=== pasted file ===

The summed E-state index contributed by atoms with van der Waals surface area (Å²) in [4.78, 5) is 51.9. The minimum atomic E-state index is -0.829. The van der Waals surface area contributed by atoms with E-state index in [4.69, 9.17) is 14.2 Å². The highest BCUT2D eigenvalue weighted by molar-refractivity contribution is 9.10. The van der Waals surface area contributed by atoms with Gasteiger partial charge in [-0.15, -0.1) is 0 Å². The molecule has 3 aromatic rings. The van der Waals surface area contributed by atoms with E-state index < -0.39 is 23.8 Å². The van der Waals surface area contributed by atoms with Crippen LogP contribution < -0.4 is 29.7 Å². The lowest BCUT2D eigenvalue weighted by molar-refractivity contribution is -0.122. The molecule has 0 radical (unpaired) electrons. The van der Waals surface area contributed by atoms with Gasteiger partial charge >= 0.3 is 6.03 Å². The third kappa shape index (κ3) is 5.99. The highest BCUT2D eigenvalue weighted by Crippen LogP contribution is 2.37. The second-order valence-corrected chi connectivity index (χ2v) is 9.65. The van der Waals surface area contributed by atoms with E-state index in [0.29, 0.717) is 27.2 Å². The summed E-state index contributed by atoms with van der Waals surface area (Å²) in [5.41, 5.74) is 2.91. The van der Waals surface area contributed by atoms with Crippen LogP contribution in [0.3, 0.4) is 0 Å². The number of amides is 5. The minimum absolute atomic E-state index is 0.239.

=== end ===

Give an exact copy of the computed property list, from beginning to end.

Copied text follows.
The summed E-state index contributed by atoms with van der Waals surface area (Å²) in [4.78, 5) is 51.9. The minimum atomic E-state index is -0.829. The van der Waals surface area contributed by atoms with E-state index in [4.69, 9.17) is 14.2 Å². The highest BCUT2D eigenvalue weighted by molar-refractivity contribution is 9.10. The van der Waals surface area contributed by atoms with Gasteiger partial charge in [-0.15, -0.1) is 0 Å². The molecule has 3 aromatic rings. The van der Waals surface area contributed by atoms with E-state index < -0.39 is 23.8 Å². The van der Waals surface area contributed by atoms with Crippen LogP contribution < -0.4 is 29.7 Å². The lowest BCUT2D eigenvalue weighted by molar-refractivity contribution is -0.122. The molecule has 0 radical (unpaired) electrons. The van der Waals surface area contributed by atoms with Gasteiger partial charge >= 0.3 is 6.03 Å². The third kappa shape index (κ3) is 5.99. The highest BCUT2D eigenvalue weighted by Crippen LogP contribution is 2.37. The second-order valence-corrected chi connectivity index (χ2v) is 9.65. The van der Waals surface area contributed by atoms with E-state index in [0.29, 0.717) is 27.2 Å². The summed E-state index contributed by atoms with van der Waals surface area (Å²) in [5.41, 5.74) is 2.91. The van der Waals surface area contributed by atoms with Crippen LogP contribution in [0.3, 0.4) is 0 Å². The number of amides is 5. The minimum absolute atomic E-state index is 0.239.